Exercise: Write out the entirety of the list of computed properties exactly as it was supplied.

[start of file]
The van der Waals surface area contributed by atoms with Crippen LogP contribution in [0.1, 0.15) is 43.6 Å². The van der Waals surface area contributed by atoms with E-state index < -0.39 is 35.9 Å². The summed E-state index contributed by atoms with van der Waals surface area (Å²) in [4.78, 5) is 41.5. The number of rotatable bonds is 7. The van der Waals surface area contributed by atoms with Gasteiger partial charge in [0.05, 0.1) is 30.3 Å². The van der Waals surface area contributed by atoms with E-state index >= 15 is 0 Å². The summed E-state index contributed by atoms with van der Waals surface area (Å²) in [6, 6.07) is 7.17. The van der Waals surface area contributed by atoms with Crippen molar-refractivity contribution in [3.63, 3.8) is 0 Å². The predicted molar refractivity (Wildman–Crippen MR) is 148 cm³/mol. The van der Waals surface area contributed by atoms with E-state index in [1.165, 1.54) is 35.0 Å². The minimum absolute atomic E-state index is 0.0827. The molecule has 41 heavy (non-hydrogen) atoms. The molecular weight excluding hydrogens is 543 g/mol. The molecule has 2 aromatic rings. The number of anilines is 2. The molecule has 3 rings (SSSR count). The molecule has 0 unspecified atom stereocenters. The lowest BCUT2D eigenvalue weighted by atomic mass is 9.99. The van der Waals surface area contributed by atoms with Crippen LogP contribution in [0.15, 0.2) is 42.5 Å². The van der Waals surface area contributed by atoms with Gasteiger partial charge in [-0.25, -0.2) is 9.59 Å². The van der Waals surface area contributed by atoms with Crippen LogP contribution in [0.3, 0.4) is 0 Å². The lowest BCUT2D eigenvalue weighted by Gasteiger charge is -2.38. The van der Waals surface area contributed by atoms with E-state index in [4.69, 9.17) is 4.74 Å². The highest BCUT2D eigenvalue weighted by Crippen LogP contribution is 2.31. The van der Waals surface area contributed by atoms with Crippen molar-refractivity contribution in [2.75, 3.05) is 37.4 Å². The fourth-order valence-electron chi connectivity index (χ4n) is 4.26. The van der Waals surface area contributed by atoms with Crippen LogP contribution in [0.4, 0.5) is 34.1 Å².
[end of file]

The van der Waals surface area contributed by atoms with Crippen LogP contribution in [0.1, 0.15) is 43.6 Å². The van der Waals surface area contributed by atoms with E-state index < -0.39 is 35.9 Å². The summed E-state index contributed by atoms with van der Waals surface area (Å²) in [4.78, 5) is 41.5. The number of rotatable bonds is 7. The van der Waals surface area contributed by atoms with Gasteiger partial charge in [0.05, 0.1) is 30.3 Å². The van der Waals surface area contributed by atoms with E-state index >= 15 is 0 Å². The summed E-state index contributed by atoms with van der Waals surface area (Å²) in [6, 6.07) is 7.17. The van der Waals surface area contributed by atoms with Crippen molar-refractivity contribution in [3.63, 3.8) is 0 Å². The predicted molar refractivity (Wildman–Crippen MR) is 148 cm³/mol. The van der Waals surface area contributed by atoms with E-state index in [1.165, 1.54) is 35.0 Å². The minimum absolute atomic E-state index is 0.0827. The molecule has 41 heavy (non-hydrogen) atoms. The molecular weight excluding hydrogens is 543 g/mol. The molecule has 2 aromatic rings. The number of anilines is 2. The molecule has 3 rings (SSSR count). The molecule has 0 unspecified atom stereocenters. The lowest BCUT2D eigenvalue weighted by atomic mass is 9.99. The van der Waals surface area contributed by atoms with Crippen LogP contribution in [0.15, 0.2) is 42.5 Å². The van der Waals surface area contributed by atoms with Gasteiger partial charge in [-0.25, -0.2) is 9.59 Å². The van der Waals surface area contributed by atoms with Crippen LogP contribution in [0.3, 0.4) is 0 Å². The lowest BCUT2D eigenvalue weighted by Gasteiger charge is -2.38. The van der Waals surface area contributed by atoms with E-state index in [4.69, 9.17) is 4.74 Å². The highest BCUT2D eigenvalue weighted by Crippen LogP contribution is 2.31. The van der Waals surface area contributed by atoms with Crippen molar-refractivity contribution in [2.75, 3.05) is 37.4 Å². The fourth-order valence-electron chi connectivity index (χ4n) is 4.26. The van der Waals surface area contributed by atoms with Crippen LogP contribution in [0.4, 0.5) is 34.1 Å².